HEIR PRESUMPTIVE. A presumptive heir is one who, in the present circumstances, would be entitled to the inheritance, but whose rights may be defeated by the contingency of some nearer heir being born. 2 B1 Com.208. In Louisiana, the presumptive heir is he who is the nearest relation of the deceased, capable of inheriting. This quality is given to him before the decease of the person from whom he is to inherit, as well as after the opening of the succession, until he has accepted or renounced it. Civ. Code of Lo. art. 876.

HEIR, TESTAMENTARY, civil law. A testamentary heir is one who is constituted heir by testament executed in the form prescribed by law. He is so called to distinguish him from the legal heirs, who are called to the succession by the law; and from conventional heirs, who are so constituted by a contract inter vivos. See Haeres factus; Devisee.

HEIR, UNCONDITIONAL. A term used in the civil law, adopted by the Civil Code of Louisiana. Unconditional heirs are those who inherit without any reservation, or without making an inventory, whether their acceptance be express or tacit. Civ. Code of Lo. art. 878.

HEIRESS. A female heir to a person having an estate of inheritance. When there is more than one, they are called co-heiresses, or co-heirs. HEPTARCHY, Eng. law. The name of the kingdom or government established by the Saxons, on their establishment in Britain so called because it was composed of seven kingdoms, namely, Kent, Essex, Sussex, Wessex, East Anglia, Mercia, and Northumberland.

HERALDRY, civil and canon law. The art or office of a herald. It is the art, practice, or science of recording genealogies, and blazoning arms or ensigns armorial. It also teaches whatever relates to the marshaling of cavalcades, processions, and other public ceremonies. Encyc.; Ridley's View of the Civil and Canon Law, pt. 2, c. 1, §6.

HERBAGE, English Law, A species of easement, which consists in the right to feed one's cattle on another man's ground.

HEREDITAMENTS, estates. Anything capable of being inherited, be it corporeal or incorporeal, real, personal, or mixed and including not only lands and everything thereon, but also heir looms, and certain furniture which, by custom, may descend to the heir, together with the land. Co. Litt. 5 b; 1 Tho. Co. Litt. 219; 2 Bl. Com. 17. By this term such things are denoted, as may be the subject-matter of inheritance, but not the inheritance itself; it cannot therefore, by its own intrinsic force, enlarge an estate, prima facie a life estate, into a fee. 2 B. & P. 251; 8 T. R. 503; 1 Tho. Co. Litt. 219, note T.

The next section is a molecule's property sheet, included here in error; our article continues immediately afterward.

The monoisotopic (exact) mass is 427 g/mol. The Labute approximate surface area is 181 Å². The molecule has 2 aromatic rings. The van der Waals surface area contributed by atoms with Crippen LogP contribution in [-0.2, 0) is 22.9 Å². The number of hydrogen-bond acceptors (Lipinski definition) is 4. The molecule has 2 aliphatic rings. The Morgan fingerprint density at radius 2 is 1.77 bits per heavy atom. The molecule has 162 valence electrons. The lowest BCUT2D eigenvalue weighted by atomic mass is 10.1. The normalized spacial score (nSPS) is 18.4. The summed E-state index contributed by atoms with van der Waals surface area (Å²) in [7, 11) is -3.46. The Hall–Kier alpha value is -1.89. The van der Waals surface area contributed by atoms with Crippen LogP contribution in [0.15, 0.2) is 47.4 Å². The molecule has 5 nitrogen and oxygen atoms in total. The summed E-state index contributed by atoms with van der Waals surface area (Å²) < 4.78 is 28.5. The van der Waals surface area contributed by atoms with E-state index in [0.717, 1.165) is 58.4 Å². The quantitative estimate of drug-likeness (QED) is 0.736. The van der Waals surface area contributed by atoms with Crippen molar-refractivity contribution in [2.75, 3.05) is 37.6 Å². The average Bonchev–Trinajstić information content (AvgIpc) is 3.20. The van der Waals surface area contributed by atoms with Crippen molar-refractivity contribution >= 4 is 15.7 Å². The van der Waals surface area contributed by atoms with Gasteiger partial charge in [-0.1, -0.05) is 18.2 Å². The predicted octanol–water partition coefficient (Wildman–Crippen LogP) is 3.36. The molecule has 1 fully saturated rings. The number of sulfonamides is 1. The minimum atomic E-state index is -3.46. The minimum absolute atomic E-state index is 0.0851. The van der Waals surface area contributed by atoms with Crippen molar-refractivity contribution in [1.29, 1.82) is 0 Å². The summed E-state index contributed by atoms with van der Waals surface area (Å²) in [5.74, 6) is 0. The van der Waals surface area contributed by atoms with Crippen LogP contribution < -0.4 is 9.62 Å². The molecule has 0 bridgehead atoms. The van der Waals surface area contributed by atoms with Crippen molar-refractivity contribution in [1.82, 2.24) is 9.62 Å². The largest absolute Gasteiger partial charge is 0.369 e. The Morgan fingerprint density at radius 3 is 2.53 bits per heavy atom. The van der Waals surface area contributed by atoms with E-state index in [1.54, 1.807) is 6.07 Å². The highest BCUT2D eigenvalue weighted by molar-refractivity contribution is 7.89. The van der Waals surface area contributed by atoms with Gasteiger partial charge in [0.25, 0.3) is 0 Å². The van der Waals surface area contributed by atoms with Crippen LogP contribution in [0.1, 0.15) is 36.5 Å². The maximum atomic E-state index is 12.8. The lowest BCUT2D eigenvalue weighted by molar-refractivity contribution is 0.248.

2. Hereditaments are divided into corporeal and incorporeal. Corporeal hereditaments are confined to lands. (q. v.) Vide Incorporeal hereditaments, and Shep. To. 91; Cruise's Dig. tit. 1, s. 1; Wood's Inst.221; 3 Kent, Com. 321; Dane's Ab. Index, h.t.; 1 Chit. Pr. 203-229; 2 Bouv. Inst. n. 1595, et seq.

HEREDITARY. That which is inherited.

HERESY, Eng. law. The adoption of any erroneous religious tenet, not warranted by the established church.

2. This is punished by the deprivation of certain civil rights, and by fine and imprisonment. 1 East, P. C. 4.

3. In other countries than England, by heresy is meant the profession, by Christians, of religious opinions contrary to the dogmas approved by the established church of the respective countries. For an account of the origin and progress of the laws against heresy, see Giannoni's Istoria di Napoli, vol. 3, pp, 250, 251, &c.

4. in the United State, happily, we have no established religion; there can, therefore, be no legal heresy. Vide Apostacy; Christianity.

HERISCHILD. A species of English military service, or knight's fee.

HERIOTS, Eng. law. A render of the best beast or other goods, as the custom may be, to the lord, on the death of the tenant. 2 Bl. Com. 97.

2. They are usually divided into two sorts, heriot service, and heriot custom; the former are such as are due upon a special reservation in the grant or lease of lands, and therefore amount to little more than a mere rent; the latter arise upon no special reservation whatsoever, but depend merely upon immemorial usage and custom. These are defined to be a customary tribute of goods and chattels, payable to the lord of the fee, on the decease of the owner of the land. 2 Bl. Com. 422. Vide Com. Dig. Copyhold, K 18; Bac. Ab. h. t.; 2 Saund. lndex, h. t.; 1 Vern. 441.